Articles | Five things you must know about…‘off the record’ discussions

Ian Machray explains the five golden rules for speaking ‘off the record’.

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Ian Machray

Ian Machray

‘Off the record’ discussions with an employee can be a useful tool for quickly working through a problem and reaching a solution that is acceptable to everyone. However, employers need to be careful to ensure that the conversation isn’t going to be used to support a claim against them or is going to damage employee relations.

1. Know your ‘without prejudice’ from your ‘protected conversation’

Under the ‘without prejudice’ rule, details of settlement offers made to employees are normally inadmissible in a court or tribunal. However, the rule only applies when the parties are already in dispute and does not assist employers who wish to negotiate an amicable exit.

In an effort to tackle this problem, the government introduced ‘pre-termination negotiations’ (also known as ‘protected conversations’), allowing parties to hold settlement discussions before a dispute has arisen which cannot be referred to in ordinary unfair dismissal proceedings (unless there is ‘improper behaviour’).

‘Protected conversations’ can be a useful tool, but employers should bear in mind that the protection only applies in respect of ordinary unfair dismissal claims, not discrimination or other claims.

2. Assume that what you say will be repeated in a court or tribunal

The limitations to the ‘without prejudice’ and ‘protected conversation’ rules mean that it is very difficult to have absolute certainty that what you say is not going to be repeated back to you in a court or tribunal. Accordingly, employers must be careful about what they say and how they say it.

You should assume that anything that you say could be relied upon by an employee in a tribunal claim against you. You should therefore not say anything that could support or give rise to an employee claim.

For example, you may wish to present a settlement offer as merely an option for the employee to consider, rather than threatening that if it is rejected they will be dismissed in any event. You may also wish to consider having different people dealing with the settlement discussions and any open proceedings, such as any ongoing disciplinary or grievance process.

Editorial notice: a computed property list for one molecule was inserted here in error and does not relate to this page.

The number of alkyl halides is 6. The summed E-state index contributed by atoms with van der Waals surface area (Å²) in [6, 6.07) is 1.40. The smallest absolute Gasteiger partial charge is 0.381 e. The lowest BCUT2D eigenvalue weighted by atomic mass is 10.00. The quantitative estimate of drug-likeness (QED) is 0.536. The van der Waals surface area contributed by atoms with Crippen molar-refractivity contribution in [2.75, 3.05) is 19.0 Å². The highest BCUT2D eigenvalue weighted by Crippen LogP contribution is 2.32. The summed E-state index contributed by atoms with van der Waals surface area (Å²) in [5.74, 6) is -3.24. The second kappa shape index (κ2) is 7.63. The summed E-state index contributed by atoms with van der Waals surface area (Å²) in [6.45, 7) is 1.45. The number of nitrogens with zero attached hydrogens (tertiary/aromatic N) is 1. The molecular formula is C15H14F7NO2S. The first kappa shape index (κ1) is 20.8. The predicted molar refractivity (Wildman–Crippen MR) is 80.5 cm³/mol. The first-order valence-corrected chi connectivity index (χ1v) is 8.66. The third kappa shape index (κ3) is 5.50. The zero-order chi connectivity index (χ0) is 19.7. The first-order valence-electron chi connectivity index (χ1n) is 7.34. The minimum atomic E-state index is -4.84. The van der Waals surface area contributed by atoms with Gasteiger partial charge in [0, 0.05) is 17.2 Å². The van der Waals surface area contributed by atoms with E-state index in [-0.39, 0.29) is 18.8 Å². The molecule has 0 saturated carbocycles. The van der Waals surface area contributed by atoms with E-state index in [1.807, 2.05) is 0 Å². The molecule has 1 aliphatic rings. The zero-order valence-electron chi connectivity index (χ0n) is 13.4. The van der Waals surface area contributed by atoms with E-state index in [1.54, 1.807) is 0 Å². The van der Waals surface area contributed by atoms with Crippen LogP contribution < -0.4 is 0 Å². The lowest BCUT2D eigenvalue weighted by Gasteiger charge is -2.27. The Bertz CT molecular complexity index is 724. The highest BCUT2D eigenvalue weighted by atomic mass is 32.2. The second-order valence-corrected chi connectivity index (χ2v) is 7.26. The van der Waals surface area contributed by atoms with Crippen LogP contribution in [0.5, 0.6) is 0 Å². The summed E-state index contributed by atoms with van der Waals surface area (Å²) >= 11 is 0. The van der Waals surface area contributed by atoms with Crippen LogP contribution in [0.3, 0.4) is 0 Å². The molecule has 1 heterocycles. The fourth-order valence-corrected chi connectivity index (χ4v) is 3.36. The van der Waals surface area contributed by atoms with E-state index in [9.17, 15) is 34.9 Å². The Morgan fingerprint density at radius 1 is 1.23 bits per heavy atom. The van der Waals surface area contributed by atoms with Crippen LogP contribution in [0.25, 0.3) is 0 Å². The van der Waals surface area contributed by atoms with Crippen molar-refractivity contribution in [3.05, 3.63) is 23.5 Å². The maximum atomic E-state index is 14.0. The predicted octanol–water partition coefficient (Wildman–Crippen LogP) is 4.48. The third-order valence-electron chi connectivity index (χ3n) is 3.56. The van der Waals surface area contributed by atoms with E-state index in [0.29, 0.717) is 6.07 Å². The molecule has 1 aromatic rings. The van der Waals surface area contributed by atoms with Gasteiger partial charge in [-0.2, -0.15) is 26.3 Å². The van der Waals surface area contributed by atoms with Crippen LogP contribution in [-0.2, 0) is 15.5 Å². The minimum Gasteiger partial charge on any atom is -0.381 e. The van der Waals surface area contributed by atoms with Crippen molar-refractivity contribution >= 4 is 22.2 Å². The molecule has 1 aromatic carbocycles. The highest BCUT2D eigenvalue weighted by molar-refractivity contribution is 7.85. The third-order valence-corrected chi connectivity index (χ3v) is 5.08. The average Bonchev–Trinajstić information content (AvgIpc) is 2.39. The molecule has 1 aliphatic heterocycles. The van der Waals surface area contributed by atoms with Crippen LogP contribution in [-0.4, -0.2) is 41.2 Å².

3. Act reasonably

It is particularly important when trying to establish that your discussion is a ‘protected conversation’ that you have acted reasonably in how you have put the proposal to the employee.

They will need to understand the offer that has been made, why it has been proposed and what the impact would be on them if accepted. They will also need time to consider the offer and take legal advice. Deadlines should accordingly be set with caution.

4. Keep a record

Employers often fail to keep an internal note of settlement discussions, on the basis that they are entirely ‘off the record’. However, this is a mistake.

If an employee seeks to refer to an ‘off the record’ conversation in a tribunal or court you will want to hold an accurate contemporaneous record of what had been discussed to help protect you (assuming you have followed rules 2 and 3!).

Also, a clear record of what has been offered and accepted will help ensure that there are no complications when it comes to recording any final agreement.

5. Open conversation vs ‘Off the record’

Employers should be aware that if they have a ‘protected conversation’ with an employee, they will not be able to change their mind at a later date and seek to rely upon ‘protected conversations’ in subsequent unfair dismissal proceedings.

It is accordingly crucial that any open communications are kept very clearly separate from any ‘off the record’ discussions. A failure to properly distinguish between the two types of communication may make it difficult for you to establish that you have followed a proper procedure. For example, if the employee’s grievance is only discussed and investigated under the cover of a ‘protected conversation’, you may be unable to establish to a tribunal that you have properly considered it.

Summary

In our experience, the vast majority of ‘off the record’ discussions proceed without problem, however, we sadly have seen many discussions which have upset relations or have even resulted in claims. We really would recommend that you give us a five minute call before you speak to your employee, as it could save a lot of time and cost later.